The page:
John E. Williams III has been a San Francisco 49ers fan since John Brodie was throwing touchdown passes at Candlestick Park in the 1970s. So he was excited about the prospects of scoring a ticket to make the trip to Seattle in January to watch the rivals battle in the NFC Championship Game.
But the Las Vegas man says in a $50 million lawsuit against the NFL that his hopes were dashed by the league and others he accuses of engaging in "economic discrimination" with an illegal ticket policy limiting credit-card sales to selected pro-Seattle markets. His lawsuit filed in U.S. District Court in Las Vegas says it was part of an effort to keep 49er fans away and further promote the Seahawks' boisterous home-field advantage at CenturyLink Field.
"They're always boasting up there about their 12th player and everything else," Williams told The Associated Press on Friday. "But by allowing the NFL to decide who can or cannot attend the games, you make it an unfair game. Seattle fixed it."
Williams, who works as a promoter in the entertainment industry, said that because the NFL relies heavily on public subsidies and money from taxpayers to build stadiums. it should not be allowed to deny ticket sales to individuals on the basis they are "not from an area determined by the team - or the NFL - to be fan of that team."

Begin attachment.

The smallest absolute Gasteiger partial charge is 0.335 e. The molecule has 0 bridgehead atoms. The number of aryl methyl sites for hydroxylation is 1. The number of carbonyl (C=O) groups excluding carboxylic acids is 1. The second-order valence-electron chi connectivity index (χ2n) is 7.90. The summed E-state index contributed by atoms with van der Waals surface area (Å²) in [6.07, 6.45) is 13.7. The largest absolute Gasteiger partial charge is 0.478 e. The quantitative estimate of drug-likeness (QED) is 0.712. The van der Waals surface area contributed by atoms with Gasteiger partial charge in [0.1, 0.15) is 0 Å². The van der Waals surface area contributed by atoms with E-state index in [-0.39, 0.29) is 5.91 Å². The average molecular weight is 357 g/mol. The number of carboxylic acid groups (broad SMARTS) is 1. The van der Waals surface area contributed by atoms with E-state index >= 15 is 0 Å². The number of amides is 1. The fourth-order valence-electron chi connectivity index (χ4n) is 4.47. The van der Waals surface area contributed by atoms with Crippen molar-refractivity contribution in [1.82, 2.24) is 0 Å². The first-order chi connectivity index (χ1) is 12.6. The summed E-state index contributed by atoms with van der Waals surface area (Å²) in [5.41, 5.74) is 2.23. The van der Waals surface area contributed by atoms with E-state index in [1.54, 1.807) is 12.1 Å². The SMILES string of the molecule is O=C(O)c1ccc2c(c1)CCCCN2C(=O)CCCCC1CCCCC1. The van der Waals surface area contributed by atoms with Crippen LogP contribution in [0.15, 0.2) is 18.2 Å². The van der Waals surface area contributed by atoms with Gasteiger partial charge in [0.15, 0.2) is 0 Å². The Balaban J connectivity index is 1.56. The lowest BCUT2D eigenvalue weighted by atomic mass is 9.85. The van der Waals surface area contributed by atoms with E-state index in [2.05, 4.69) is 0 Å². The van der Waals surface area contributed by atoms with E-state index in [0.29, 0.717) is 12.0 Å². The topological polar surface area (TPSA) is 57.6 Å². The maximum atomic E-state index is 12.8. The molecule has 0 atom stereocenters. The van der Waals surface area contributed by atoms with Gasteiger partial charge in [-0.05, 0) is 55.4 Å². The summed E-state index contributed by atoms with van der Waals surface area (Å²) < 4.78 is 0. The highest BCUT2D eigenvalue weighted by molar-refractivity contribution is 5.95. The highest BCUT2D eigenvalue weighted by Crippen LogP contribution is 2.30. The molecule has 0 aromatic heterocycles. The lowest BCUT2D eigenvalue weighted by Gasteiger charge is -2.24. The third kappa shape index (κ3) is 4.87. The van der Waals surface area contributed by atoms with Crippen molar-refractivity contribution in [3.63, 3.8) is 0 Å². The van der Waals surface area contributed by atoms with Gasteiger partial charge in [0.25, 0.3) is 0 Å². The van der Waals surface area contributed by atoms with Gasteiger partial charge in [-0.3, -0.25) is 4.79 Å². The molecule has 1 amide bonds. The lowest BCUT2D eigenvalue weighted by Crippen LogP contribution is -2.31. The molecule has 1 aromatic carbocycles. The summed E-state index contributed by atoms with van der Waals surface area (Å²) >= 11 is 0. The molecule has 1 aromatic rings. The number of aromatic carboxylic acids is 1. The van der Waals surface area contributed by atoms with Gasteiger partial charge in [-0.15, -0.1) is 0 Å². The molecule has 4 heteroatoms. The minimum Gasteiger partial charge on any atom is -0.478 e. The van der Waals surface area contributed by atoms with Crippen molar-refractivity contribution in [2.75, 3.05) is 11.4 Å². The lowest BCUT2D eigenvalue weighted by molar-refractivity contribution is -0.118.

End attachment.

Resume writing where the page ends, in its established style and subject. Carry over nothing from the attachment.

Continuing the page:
"`The practice of withholding the sale of tickets from the public at large and allowing only credit card holders limited to certain areas is a violation of the Federal Consumer Fraud Act and/or common law," according to the lawsuit filed April 15.
In the case of January's game, the Seahawks limited ticket sales only to credit cards with addresses in the states of Washington, Oregon, Montana, Idaho, Alaska and Hawaii, as well as the Canadian provinces of British Columbia and Alberta.
As a result, he said, he suffered "economic discrimination and violation of public accommodation solely" because his credit card was not issued in the restrictive states or Canada - "which is not even part of the United States."
"This selected process is contrary to the spirit of the NFL and contrary to public accommodation," said Williams, who is seeking $10 million in punitive damages on top of $40 million in real damages.
Brian McCarthy, the NFL's vice president of communications, said the league has no comment on the lawsuit.
Officials for California-based Ticketmaster, which is now part of Live Nation Entertainment Inc., and the Seattle Seahawks did not immediately respond to requests for comment.
Williams said he had made up his mind that if San Francisco beat the Carolina Panthers in a semifinal game, he was going to buy tickets to the NFC title game in Seattle for himself, his roommate, a girlfriend who lives in Canada and her daughter.
San Francisco beat Carolina 23-10, then lost at Seattle 23-17.
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"I live in Las Vegas, but I'm originally from San Francisco. I've seen John Brodie back in the day, and Joe Montana. I really wanted to go up there to see the Niners," Williams said. "I think the tickets should be sold on a first-come, first-served basis, not based on who they want in the crowd."